Institute for War and Peace Reporting | Giving Voice, Driving Change
Dagestan's Guns-For-Cash Deal
The authorities in Dagestan are hoping to persuade residents to part with the private arsenals they have accumulated in recent years, but many in this part of the Russian Caucasus are determined to hang onto their guns.
An amnesty and a buy-back programme have been offered for three months from October in a bid to demilitarise the heavily armed republic, which lies between the Caspian Sea and Chechnya.
Military weapons have long been widely held - illegally - in private hands across much of the Caucasus.
Their availability in Dagestan increased dramatically in 1999 when a radical guerrilla group from Chechnya launched an incursion into the republic. In response, the authorities armed some of the local population so that they could support Russian regular troops. Dagestan's president Magomedali Magomedov issued a special decree allowing private arms purchases for self-defence.
Despite the endemic poverty in the republic, many people bought guns. Gasan, a resident who formerly commanded a local unit guarding military facilities, said, "No one had the money to buy weapons then. Many sold livestock, or other property, and bought weapons."
Now, everyone has a chance to disarm in return for payment - and with no questions asked about the origins of the weapon.
Notices outside police stations state that a pistol can be exchanged for 5,000 rubles, about 160 US dollars, an assault rifle for 6,000 rubles, a machine-gun for 7,000 rubles, and an under-barrel grenade launcher for 8,000 rubles. A spokesman for Dagestan's interior ministry said that five million rubles had been set aside to fund the programme.
Payment is to be made only six weeks after the weapon is presented, a delay that may help explain why some will not be persuaded to give up their firepower.
According to Dagestani interior ministry figures, the first 10 days produced a haul including 30 hand grenades, eight pistols, a rocket-propelled grenade launcher, 10 multiple-rocket launcher projectiles, one landmine and17,000 rounds of ammunition.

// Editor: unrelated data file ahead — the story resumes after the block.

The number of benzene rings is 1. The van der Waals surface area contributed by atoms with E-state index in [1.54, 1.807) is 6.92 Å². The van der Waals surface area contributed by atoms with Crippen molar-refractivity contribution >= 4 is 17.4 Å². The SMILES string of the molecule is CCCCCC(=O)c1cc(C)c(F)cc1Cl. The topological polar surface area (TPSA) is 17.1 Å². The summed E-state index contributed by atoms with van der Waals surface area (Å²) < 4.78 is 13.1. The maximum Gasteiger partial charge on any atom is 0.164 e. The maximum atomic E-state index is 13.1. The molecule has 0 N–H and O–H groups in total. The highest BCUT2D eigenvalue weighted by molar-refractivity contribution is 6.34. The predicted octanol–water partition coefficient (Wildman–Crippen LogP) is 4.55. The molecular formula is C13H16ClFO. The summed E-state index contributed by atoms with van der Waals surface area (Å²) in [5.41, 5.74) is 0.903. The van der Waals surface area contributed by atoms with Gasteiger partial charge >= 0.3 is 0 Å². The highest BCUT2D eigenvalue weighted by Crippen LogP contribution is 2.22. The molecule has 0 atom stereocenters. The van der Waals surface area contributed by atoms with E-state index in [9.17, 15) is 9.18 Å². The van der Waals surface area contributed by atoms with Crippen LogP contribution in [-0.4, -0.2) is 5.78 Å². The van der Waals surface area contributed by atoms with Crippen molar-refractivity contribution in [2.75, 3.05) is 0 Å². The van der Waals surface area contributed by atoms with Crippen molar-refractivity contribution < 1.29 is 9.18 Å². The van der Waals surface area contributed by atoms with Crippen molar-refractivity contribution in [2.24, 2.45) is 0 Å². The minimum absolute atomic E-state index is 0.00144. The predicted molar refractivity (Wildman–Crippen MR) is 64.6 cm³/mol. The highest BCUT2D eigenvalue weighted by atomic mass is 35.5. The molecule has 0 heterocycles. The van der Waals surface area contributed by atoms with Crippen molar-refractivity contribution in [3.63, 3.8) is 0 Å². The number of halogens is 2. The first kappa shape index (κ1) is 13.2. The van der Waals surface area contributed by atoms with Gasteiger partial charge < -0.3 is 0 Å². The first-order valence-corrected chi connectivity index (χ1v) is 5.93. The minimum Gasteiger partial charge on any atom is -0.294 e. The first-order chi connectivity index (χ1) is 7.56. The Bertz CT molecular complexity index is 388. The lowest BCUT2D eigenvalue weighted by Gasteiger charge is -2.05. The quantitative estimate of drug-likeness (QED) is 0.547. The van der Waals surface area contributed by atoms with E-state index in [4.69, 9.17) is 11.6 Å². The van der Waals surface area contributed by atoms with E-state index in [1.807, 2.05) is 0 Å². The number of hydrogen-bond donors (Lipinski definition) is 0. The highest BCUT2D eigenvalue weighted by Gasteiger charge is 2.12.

However, not a single Kalashnikov rifle, the most widespread weapon, had been surrendered in the first 10 days, though they have started to trickle in since.
The district where most weaponry has so far been turned over is Gumbet, which shares a 33-kilometre border with Chechnya. By October 21, weapons worth a total of 386 thousand rubles - about 12,000 dollars - in compensation had been turned in, though there was only one Kalashnikov.
Others places where weapons have been returned are the Soviet and Kirov districts of the Dagestani capital Makhachkala, and the towns of Buinaksk and Kaspisk.
Police in Gumbet say that the paths leading from Chechnya are now well guarded, meaning there is no need for the civilian population to bear arms.
But Ali, a Kalashnikov-owning resident of Kazbek, another border area, said he had faith in his weapon, not the authorities or their promise of money and legal amnesty.
"They don't pay money out at once," he told IWPR. "Giving up a weapon is stupid. Sooner or later, those who do will be subjected to a criminal investigation. They have no immunity."
He recounted how a friend had surrendered some ammunition, but arranged for the money to be paid to his elderly father. "Why should anyone set a family member up for money like that? Illegal arms possession is and will remain a crime."
According to police in Gumbet, the authorities in the republic are unhappy with the way the handing-in process is going. They quoted Dagestan's deputy interior minister, Major General Omarov, as saying that of the 1,970 rifles handed out during the 1999 crisis, not one had been returned. However, Gumbet's local interior ministry commander, Captain Nazhu Nazhuev, told IWPR that 200 rifles distributed in 1999 were recovered in 2000.
Cash is the main incentive for handing in weapons, the Gumbet police said. This part of Dagestan suffers heavy unemployment, has no gas supply, paved roads or telecommunications. The soil around the local centre, Mehelta, is too poor for successful cattle farming.
For some, then, the buy-back programme is a windfall.
One man from the village of Nizhnoye-Inkho in Gumbet was able to surrender several heavy rockets that he said he'd found abandoned by Russian troops - minus the warheads - and simply stored in his shed.
Police told IWPR that residents from the village of Igali were showing particular interest - they live on the route that Russian forces used during the fighting in 1999, and were able to buy large quantities of black-market hardware from the soldiers at rock-bottom prices.
But there are questions - even among the police - over whether compensation will be forthcoming.
For example, a television report showing police handing out cash to a resident of Kazbek district was purely for promotional purposes, according to Major Shamhal Ibragimov of the Gumbet police. In reality, he said, money was extremely short.
Musa Musaev is an independent journalist in Makhachkala.
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